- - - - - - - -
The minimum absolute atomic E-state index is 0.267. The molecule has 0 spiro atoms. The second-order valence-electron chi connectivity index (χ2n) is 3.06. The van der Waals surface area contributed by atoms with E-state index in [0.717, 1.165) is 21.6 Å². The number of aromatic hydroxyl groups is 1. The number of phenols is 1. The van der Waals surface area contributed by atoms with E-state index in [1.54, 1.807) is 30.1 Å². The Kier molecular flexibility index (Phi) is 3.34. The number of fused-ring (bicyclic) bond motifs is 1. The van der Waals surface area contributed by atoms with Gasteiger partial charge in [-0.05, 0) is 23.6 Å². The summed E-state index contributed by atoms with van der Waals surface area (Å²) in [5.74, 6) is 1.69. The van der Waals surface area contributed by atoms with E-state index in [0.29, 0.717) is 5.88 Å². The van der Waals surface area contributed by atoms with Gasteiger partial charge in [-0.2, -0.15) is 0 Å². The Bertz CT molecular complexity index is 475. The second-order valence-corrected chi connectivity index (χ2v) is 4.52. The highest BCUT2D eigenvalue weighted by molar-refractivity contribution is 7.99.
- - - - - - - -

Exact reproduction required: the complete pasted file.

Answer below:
The minimum absolute atomic E-state index is 0.267. The molecule has 0 spiro atoms. The second-order valence-electron chi connectivity index (χ2n) is 3.06. The van der Waals surface area contributed by atoms with E-state index in [0.717, 1.165) is 21.6 Å². The number of aromatic hydroxyl groups is 1. The number of phenols is 1. The van der Waals surface area contributed by atoms with E-state index in [1.54, 1.807) is 30.1 Å². The Kier molecular flexibility index (Phi) is 3.34. The number of fused-ring (bicyclic) bond motifs is 1. The van der Waals surface area contributed by atoms with Gasteiger partial charge in [-0.05, 0) is 23.6 Å². The summed E-state index contributed by atoms with van der Waals surface area (Å²) in [5.74, 6) is 1.69. The van der Waals surface area contributed by atoms with E-state index in [0.29, 0.717) is 5.88 Å². The van der Waals surface area contributed by atoms with Gasteiger partial charge in [-0.2, -0.15) is 0 Å². The Bertz CT molecular complexity index is 475. The second-order valence-corrected chi connectivity index (χ2v) is 4.52. The highest BCUT2D eigenvalue weighted by molar-refractivity contribution is 7.99.